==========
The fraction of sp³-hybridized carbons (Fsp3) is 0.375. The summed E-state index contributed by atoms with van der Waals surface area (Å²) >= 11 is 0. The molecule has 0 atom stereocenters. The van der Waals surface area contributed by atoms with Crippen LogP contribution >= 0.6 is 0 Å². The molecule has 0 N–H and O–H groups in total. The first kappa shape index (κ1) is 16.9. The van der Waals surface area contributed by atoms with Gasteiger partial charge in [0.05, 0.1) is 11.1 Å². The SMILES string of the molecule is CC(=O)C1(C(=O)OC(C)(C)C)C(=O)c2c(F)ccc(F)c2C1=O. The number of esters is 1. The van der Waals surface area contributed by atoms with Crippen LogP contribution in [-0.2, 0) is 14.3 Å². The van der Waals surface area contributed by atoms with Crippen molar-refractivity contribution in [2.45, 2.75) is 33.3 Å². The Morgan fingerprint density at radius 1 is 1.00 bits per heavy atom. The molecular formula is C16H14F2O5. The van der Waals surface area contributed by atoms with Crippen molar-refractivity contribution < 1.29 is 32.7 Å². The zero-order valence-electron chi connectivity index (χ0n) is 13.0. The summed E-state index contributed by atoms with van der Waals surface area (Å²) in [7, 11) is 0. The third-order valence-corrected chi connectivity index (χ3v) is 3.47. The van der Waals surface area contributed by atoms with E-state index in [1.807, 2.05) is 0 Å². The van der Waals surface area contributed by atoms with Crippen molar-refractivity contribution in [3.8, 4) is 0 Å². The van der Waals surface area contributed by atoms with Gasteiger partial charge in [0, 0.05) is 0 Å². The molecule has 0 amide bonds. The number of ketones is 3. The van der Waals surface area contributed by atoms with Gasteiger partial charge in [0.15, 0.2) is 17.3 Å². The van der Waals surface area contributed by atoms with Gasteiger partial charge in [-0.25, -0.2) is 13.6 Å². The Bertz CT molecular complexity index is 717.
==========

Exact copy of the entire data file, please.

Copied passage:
The fraction of sp³-hybridized carbons (Fsp3) is 0.375. The summed E-state index contributed by atoms with van der Waals surface area (Å²) >= 11 is 0. The molecule has 0 atom stereocenters. The van der Waals surface area contributed by atoms with Crippen LogP contribution >= 0.6 is 0 Å². The molecule has 0 N–H and O–H groups in total. The first kappa shape index (κ1) is 16.9. The van der Waals surface area contributed by atoms with Gasteiger partial charge in [0.05, 0.1) is 11.1 Å². The SMILES string of the molecule is CC(=O)C1(C(=O)OC(C)(C)C)C(=O)c2c(F)ccc(F)c2C1=O. The number of esters is 1. The van der Waals surface area contributed by atoms with Crippen LogP contribution in [-0.2, 0) is 14.3 Å². The van der Waals surface area contributed by atoms with Crippen molar-refractivity contribution in [2.45, 2.75) is 33.3 Å². The Morgan fingerprint density at radius 1 is 1.00 bits per heavy atom. The molecular formula is C16H14F2O5. The van der Waals surface area contributed by atoms with Crippen molar-refractivity contribution < 1.29 is 32.7 Å². The zero-order valence-electron chi connectivity index (χ0n) is 13.0. The summed E-state index contributed by atoms with van der Waals surface area (Å²) in [7, 11) is 0. The third-order valence-corrected chi connectivity index (χ3v) is 3.47. The van der Waals surface area contributed by atoms with E-state index in [1.807, 2.05) is 0 Å². The van der Waals surface area contributed by atoms with Crippen molar-refractivity contribution in [3.8, 4) is 0 Å². The van der Waals surface area contributed by atoms with Gasteiger partial charge in [0, 0.05) is 0 Å². The molecule has 0 amide bonds. The number of ketones is 3. The van der Waals surface area contributed by atoms with Gasteiger partial charge in [0.15, 0.2) is 17.3 Å². The van der Waals surface area contributed by atoms with Gasteiger partial charge in [-0.25, -0.2) is 13.6 Å². The Bertz CT molecular complexity index is 717.